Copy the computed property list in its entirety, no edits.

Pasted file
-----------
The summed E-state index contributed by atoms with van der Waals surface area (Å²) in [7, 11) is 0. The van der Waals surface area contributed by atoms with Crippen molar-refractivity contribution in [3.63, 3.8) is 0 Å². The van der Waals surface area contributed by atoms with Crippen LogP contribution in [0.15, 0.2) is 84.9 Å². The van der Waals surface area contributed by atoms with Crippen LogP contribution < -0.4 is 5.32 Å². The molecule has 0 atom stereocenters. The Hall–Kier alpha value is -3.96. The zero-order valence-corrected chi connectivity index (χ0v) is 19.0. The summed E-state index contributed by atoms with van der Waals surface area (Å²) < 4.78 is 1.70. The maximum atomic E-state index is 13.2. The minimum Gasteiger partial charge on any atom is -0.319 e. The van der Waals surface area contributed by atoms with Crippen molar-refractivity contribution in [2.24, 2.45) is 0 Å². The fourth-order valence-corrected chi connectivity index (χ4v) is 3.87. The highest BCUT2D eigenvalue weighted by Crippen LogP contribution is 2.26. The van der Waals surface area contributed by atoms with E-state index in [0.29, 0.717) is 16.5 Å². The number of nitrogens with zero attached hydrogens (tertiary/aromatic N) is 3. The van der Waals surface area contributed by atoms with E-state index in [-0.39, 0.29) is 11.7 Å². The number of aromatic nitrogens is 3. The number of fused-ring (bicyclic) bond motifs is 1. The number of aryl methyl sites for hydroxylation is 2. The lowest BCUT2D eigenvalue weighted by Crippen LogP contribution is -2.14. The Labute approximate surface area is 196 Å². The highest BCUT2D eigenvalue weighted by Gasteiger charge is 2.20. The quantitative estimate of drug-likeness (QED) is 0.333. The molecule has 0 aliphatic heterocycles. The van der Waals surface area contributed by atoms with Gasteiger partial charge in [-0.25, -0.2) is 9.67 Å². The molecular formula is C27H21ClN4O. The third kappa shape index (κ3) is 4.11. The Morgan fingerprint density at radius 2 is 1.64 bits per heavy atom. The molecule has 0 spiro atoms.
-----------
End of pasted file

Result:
The summed E-state index contributed by atoms with van der Waals surface area (Å²) in [7, 11) is 0. The van der Waals surface area contributed by atoms with Crippen molar-refractivity contribution in [3.63, 3.8) is 0 Å². The van der Waals surface area contributed by atoms with Crippen LogP contribution in [0.15, 0.2) is 84.9 Å². The van der Waals surface area contributed by atoms with Crippen LogP contribution < -0.4 is 5.32 Å². The molecule has 0 atom stereocenters. The Hall–Kier alpha value is -3.96. The zero-order valence-corrected chi connectivity index (χ0v) is 19.0. The summed E-state index contributed by atoms with van der Waals surface area (Å²) < 4.78 is 1.70. The maximum atomic E-state index is 13.2. The minimum Gasteiger partial charge on any atom is -0.319 e. The van der Waals surface area contributed by atoms with Crippen molar-refractivity contribution in [2.24, 2.45) is 0 Å². The fourth-order valence-corrected chi connectivity index (χ4v) is 3.87. The highest BCUT2D eigenvalue weighted by Crippen LogP contribution is 2.26. The van der Waals surface area contributed by atoms with E-state index in [0.29, 0.717) is 16.5 Å². The number of nitrogens with zero attached hydrogens (tertiary/aromatic N) is 3. The van der Waals surface area contributed by atoms with E-state index in [-0.39, 0.29) is 11.7 Å². The number of aromatic nitrogens is 3. The number of fused-ring (bicyclic) bond motifs is 1. The number of aryl methyl sites for hydroxylation is 2. The lowest BCUT2D eigenvalue weighted by Crippen LogP contribution is -2.14. The Labute approximate surface area is 196 Å². The highest BCUT2D eigenvalue weighted by Gasteiger charge is 2.20. The quantitative estimate of drug-likeness (QED) is 0.333. The molecule has 0 aliphatic heterocycles. The van der Waals surface area contributed by atoms with Gasteiger partial charge in [-0.25, -0.2) is 9.67 Å². The molecular formula is C27H21ClN4O. The third kappa shape index (κ3) is 4.11. The Morgan fingerprint density at radius 2 is 1.64 bits per heavy atom. The molecule has 0 spiro atoms.